The 2020 Audi R8 LMS GT2 is a new car for a new class in global GT racing

The 2019 Goodwood Festival of Speed was the stage for many impressive firsts and among them has been the worldwide debut of Audi Sport Customer Racing’s latest product, the ludicrous Audi R8 LMS GT2. With 640 horsepower, it’s faster than its GT3 and GT4 brethren but, somehow, it slots in between the two. Audi Sport says it’s the most potent car to come out of the Customer Racing program, and you’ll be able to see it on track next year as Stephane Ratel Organization (SRO) will allow the GT2 class to compete in series like the GT Sports Club in Europe and the GT World Challenge America across the Atlantic.

Racing has a tendency to become more and more expensive as time goes on. The pattern is as follows: a sanctioning body or a championship organizer proposes a new ruleset for a new category that’s supposed to replace an older, prohibitively expensive one. Everyone involved is happy, the new class is launched, it becomes popular, and as it starts to gain momentum, the cars evolve pushed by factory involvement and, in a matter of years, they become too expensive, and we’re back to square one. This is, broadly, what happened with the (still) highly popular GT3 formula that turned, from one category catering for amateur drivers, to one that comprises the bulk of today’s leading sports car and luxury car manufacturers, many of them pouring serious amounts of money in developing race cars able to win on the world stage. Let’s see how GT2 plans to fix this issue. In a way...

A bit of history to see where we stand

Stephane Ratel, the founder of the SRO Organization, has always acknowledged that GT-based sports car racing has survived through the decades thanks to the involvement of privateer teams, often funded by wealthy amateur drivers and not due to the fleeting participation of works teams. As such, his vision has always been that at the center of a championship organized by SRO there should be the gentleman driver, a driver that’s very much keen about his racing but doesn’t race to earn a living and is involved in other enterprises to gather his funding to go and race.

This was the thinking behind the GT3 class that was born in 2006 as a cheaper alternative to the GT2 and the GT1 classes that had been around for a few years and that have become quite expensive (especially the top-tier GT1 class).

In GT3, for instance, you had simplified aerodynamics (compare the GT2-spec V8 Vantage and the GT3-spec V12 Vantage, as an example) compared to the GT2 and GT1 cars, steel brakes, less power, and, to help the gentlemen drivers, electronic driving assists like ABS that were nonexistent in the higher echelons.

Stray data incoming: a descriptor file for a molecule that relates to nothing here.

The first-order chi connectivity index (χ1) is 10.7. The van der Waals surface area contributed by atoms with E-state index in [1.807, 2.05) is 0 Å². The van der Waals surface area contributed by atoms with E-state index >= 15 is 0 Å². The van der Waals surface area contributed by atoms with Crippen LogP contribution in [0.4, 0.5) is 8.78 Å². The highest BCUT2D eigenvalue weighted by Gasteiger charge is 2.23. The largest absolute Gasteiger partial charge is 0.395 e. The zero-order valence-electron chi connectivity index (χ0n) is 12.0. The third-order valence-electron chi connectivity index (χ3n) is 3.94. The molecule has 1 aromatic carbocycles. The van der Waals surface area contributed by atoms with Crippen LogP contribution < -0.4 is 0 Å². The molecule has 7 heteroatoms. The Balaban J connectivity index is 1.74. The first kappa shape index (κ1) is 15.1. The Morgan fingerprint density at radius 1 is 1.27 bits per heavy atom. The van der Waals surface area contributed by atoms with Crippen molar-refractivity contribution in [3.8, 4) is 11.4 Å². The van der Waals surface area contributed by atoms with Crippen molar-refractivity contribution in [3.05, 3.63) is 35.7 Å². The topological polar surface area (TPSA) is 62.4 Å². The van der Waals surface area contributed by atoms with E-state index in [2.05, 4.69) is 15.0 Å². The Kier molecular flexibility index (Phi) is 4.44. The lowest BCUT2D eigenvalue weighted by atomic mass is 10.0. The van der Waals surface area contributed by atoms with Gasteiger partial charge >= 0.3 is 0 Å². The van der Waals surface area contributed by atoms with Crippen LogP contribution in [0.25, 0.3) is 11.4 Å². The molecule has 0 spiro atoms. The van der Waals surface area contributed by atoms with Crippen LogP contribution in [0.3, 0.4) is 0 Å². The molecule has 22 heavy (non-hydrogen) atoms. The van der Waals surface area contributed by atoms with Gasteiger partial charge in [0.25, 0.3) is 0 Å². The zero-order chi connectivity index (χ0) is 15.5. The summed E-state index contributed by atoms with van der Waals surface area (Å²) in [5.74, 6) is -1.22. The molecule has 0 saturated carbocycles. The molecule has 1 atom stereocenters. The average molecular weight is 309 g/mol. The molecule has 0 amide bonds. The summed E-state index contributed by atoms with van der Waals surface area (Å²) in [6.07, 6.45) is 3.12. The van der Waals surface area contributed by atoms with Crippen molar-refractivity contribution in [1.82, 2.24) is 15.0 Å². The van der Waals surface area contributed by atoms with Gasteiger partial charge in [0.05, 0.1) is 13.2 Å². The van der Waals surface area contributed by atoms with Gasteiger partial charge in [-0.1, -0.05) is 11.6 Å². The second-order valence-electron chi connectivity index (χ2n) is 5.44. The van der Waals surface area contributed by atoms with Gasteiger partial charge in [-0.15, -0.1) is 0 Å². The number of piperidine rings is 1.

The 2020 Audi R8 LMS GT2 Is the R8 We Deserve For the Road But Can't Have
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If you checked out the links above, you will have noticed the "GT2" Vantage is actually known as the "Vantage GTE." Since this whole naming thing has gotten a bit confusing with the introduction with the GT2 class that’s quicker than the GT4 class but also slower than the GT3 class, let me go back in time and try to draw out how these classes used to be referred to back when they were introduced and how it changed over the years.

By and large, the current era of GT racing was kick-started by the ACO's decision to allow GT cars back at Le Mans as prototype entries dwindled with the imminent death of Group C in 1993.

This category had already been on life support and as these prototypes went away and they were replaced by the cheaper, more rudimentary, and, ultimately, slower World Sports Car (WSC) open-top prototypes, there was a void. The World Sports Car Championship was no more and three people - Jurgen Barth, Stephane Ratel, and Patrick Peter - thought a GT-based world championship will fill its shoes just fine.

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Ratel and Barth were behind the Venturi Gentlemen Drivers’ Trophy while Jurgen Barth, a former Porsche works driver and Porsche Motorsport senior, was organizing the Porsche Carrera Cup Germany series. The three agreed to join cars from both of their single-make series and let them race in endurance-style events in the hope that others will join with their GT cars following the general rules imposed for GT cars by the ACO in 1993. The BPR Global GT Series was thus born and in proved successful right off the bat: during its first season, in 1994, a plethora of high-level manufacturers joined such as Ferrari (with a modified version of the F40 GT that had dominated the Italian GT championship in the past few years) and Lotus with the Esprit.